The Gherkin language allows the tester to write their own steps. This is a blessing (for flexibility) and a curse (for poor grammar). Although misspellings and out-of-place capitalization don’t affect the functionality of test scenarios, mixed point of view may cause ambiguity. Consider the following two examples:
Given I am at the Google search page When I search for “panda” Then I see web page links for “panda”
Given the browser is at the Google search page When the user searches for “panda” Then web page links for “panda” are shown
Both scenarios do the same thing: they run a basic Google search. However, the first one is written in first-person narrative, while the second one is written in third-person narrative. What happens when we mix the steps together?
Given I am at the Google search page When the user searches for “panda” Then I see web page links for “panda”
That scenario is confusing. Am I the user, or is the user a different person? Should there be a second browser for the user? Why do I see what the user sees? The English is poorly written due to the mixed point of view.
This may seem like a trivial example, but consider a project with multiple tests. Gherkin scenarios will reuse steps. Steps with different points of view will clash. Therefore, all Gherkin scenarios for a project should use one point of view.
So, which point of view is better? There is no definitively correct answer, but my strong conviction is that all Gherkin steps should use third-person perspective. Third-person perspective is entirely generic and can expressively name any user or system component. First-person semantically limits the expressive coverage of a step by forcing presumptions of who the speaker is. For example, if “I” am a user, what profile or privileges do I have? And are those attributes of who “I” am applicable when the step is used in other contexts? It may be easier to write Gherkin scenarios in first-person perspective because it helps the author to frame himself or herself in the context of the user, but it makes the steps less reusable. Even worse, first-person perspective can cause steps to be misunderstood. As a workaround, scenarios could add an extra “Given” step to explicitly frame the context of the first person (such as, “Given I am an administrator, When …”), but this requires an extra step that would be unnecessary with third-person perspective. Personally, I just don’t see the advantage to first-person point of view in Gherkin. And I would definitely reject code reviews that mixed the point of view either way.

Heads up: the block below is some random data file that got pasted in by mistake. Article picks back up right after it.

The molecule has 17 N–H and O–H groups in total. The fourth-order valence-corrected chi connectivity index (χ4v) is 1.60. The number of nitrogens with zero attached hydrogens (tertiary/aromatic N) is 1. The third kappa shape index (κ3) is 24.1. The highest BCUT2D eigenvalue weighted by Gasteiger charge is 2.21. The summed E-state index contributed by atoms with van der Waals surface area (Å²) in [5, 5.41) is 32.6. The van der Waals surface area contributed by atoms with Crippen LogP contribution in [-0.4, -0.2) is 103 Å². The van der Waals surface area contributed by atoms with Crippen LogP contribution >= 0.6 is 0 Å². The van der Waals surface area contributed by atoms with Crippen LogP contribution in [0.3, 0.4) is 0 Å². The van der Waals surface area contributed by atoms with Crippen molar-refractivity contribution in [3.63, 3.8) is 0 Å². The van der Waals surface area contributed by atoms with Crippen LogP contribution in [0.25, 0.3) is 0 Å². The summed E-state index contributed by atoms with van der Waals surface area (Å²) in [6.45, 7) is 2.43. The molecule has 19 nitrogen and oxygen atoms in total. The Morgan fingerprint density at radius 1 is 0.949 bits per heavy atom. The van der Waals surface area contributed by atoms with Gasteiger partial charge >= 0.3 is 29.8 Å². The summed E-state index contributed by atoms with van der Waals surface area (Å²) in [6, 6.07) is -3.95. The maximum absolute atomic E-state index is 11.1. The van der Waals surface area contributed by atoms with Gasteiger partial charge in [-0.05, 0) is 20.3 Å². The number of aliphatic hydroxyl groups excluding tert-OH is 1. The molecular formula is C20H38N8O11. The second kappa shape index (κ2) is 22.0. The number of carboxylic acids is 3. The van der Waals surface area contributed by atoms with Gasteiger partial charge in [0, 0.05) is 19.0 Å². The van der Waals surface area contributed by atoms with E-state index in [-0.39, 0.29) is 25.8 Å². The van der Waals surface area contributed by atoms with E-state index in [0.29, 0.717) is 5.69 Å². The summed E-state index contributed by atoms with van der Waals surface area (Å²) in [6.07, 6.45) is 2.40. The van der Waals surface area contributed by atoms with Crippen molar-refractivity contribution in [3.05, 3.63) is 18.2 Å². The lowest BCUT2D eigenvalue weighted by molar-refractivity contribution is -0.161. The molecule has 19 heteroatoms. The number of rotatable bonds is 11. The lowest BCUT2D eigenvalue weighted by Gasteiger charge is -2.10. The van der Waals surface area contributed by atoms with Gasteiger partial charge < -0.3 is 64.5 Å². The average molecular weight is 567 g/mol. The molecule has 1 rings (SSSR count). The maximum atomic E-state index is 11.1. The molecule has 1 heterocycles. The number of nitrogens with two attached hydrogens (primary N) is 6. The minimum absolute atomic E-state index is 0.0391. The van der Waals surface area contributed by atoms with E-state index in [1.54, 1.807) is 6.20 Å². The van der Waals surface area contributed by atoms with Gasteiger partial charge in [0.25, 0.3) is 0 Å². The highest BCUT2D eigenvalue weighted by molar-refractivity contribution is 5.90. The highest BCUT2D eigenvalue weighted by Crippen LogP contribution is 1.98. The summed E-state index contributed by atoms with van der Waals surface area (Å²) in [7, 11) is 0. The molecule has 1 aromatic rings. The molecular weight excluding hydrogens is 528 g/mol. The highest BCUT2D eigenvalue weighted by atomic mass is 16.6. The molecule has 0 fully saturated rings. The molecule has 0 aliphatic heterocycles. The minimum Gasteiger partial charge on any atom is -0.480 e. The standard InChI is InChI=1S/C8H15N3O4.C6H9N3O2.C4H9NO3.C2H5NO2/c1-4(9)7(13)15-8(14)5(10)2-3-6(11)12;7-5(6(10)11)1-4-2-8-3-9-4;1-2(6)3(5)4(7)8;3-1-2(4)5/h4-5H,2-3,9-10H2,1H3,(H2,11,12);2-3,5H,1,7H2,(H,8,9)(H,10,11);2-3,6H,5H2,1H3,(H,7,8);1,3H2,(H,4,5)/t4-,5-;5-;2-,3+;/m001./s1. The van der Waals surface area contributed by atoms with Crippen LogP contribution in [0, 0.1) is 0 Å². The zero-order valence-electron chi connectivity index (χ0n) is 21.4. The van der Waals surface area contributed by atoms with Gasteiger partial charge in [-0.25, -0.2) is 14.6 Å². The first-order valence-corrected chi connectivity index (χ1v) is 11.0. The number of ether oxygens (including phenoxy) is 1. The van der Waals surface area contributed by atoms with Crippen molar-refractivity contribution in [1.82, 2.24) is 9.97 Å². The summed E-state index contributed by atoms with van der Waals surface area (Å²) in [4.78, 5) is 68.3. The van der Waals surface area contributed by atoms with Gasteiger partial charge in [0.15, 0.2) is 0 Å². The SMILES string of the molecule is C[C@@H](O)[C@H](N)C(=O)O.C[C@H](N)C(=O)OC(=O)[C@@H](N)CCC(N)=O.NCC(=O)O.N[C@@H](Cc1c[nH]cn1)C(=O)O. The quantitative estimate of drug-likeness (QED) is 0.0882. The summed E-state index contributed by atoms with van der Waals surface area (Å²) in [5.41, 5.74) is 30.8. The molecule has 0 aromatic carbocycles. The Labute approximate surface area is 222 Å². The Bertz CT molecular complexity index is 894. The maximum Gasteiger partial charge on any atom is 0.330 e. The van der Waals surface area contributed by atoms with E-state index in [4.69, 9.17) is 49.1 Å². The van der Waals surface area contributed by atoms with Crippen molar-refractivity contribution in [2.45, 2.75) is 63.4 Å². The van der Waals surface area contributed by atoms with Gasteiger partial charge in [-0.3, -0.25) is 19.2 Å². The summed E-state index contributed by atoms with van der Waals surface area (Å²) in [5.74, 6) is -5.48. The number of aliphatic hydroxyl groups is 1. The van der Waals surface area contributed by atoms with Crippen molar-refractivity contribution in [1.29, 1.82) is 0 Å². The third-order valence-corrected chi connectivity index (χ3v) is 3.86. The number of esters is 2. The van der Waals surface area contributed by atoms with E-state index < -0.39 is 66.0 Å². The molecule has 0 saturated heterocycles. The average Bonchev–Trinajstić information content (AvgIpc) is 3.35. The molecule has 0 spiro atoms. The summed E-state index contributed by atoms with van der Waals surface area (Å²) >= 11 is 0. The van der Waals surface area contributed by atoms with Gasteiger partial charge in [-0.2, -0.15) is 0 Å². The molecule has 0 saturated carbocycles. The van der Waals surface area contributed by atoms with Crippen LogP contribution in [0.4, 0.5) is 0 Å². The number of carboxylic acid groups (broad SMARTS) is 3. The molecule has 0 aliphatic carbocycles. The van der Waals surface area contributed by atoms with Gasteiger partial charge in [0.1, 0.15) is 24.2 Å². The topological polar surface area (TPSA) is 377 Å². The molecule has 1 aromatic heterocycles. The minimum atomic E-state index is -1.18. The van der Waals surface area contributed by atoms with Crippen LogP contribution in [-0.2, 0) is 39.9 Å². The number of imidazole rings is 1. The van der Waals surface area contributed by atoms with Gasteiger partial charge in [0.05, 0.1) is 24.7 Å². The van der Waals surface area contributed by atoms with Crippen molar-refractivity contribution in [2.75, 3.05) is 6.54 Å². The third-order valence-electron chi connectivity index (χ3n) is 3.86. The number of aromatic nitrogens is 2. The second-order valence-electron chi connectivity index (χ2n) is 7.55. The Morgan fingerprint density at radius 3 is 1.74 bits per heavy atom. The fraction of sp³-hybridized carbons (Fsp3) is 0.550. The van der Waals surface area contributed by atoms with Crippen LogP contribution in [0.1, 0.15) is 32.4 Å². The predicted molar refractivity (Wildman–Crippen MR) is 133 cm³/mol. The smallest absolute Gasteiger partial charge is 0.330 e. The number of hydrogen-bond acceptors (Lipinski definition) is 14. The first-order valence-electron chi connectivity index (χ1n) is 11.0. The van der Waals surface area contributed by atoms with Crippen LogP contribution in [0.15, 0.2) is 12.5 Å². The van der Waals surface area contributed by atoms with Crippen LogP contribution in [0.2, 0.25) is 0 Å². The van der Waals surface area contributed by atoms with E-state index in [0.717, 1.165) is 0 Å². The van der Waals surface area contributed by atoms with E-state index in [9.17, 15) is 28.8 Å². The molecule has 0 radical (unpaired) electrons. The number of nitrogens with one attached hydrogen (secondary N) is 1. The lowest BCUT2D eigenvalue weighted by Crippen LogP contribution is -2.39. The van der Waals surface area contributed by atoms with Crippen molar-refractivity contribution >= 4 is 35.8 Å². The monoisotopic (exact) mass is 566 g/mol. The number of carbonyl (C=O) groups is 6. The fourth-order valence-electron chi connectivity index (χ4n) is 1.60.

As techies, we can look to the humanities for one more reason to use third-person point of view in Gherkin. In middle school, in high school, and in college, every teacher emphasized time and time again that essays must be written in third-person perspective. Every slip of “I think” and “I believe” and “you know” was dinged. Why? Third-person presents a more objective, more formal, and more powerful writing style. Gherkin is meant to be expressive, so let’s write it like we mean it.
Why not both? https://testzius.wordpress.com/2017/01/30/supercharging-your-step-definitions/
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Awesome article. Makes me wonder if it shouldn’t be the business people writing the feature files? I don’t mean reading and discussing them with devs and testers, I mean actually writing them. Would that make sense?
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Yes, absolutely. The whole point of Gherkin is to make requirements/acceptance criteria/tests understandable to all people, especially business people. In a perfectly behavior-driven Agile process, product owners would originate the feature files. In a more practical model, biz, dev, and test would join forces as “The Three Amigos” to write feature files.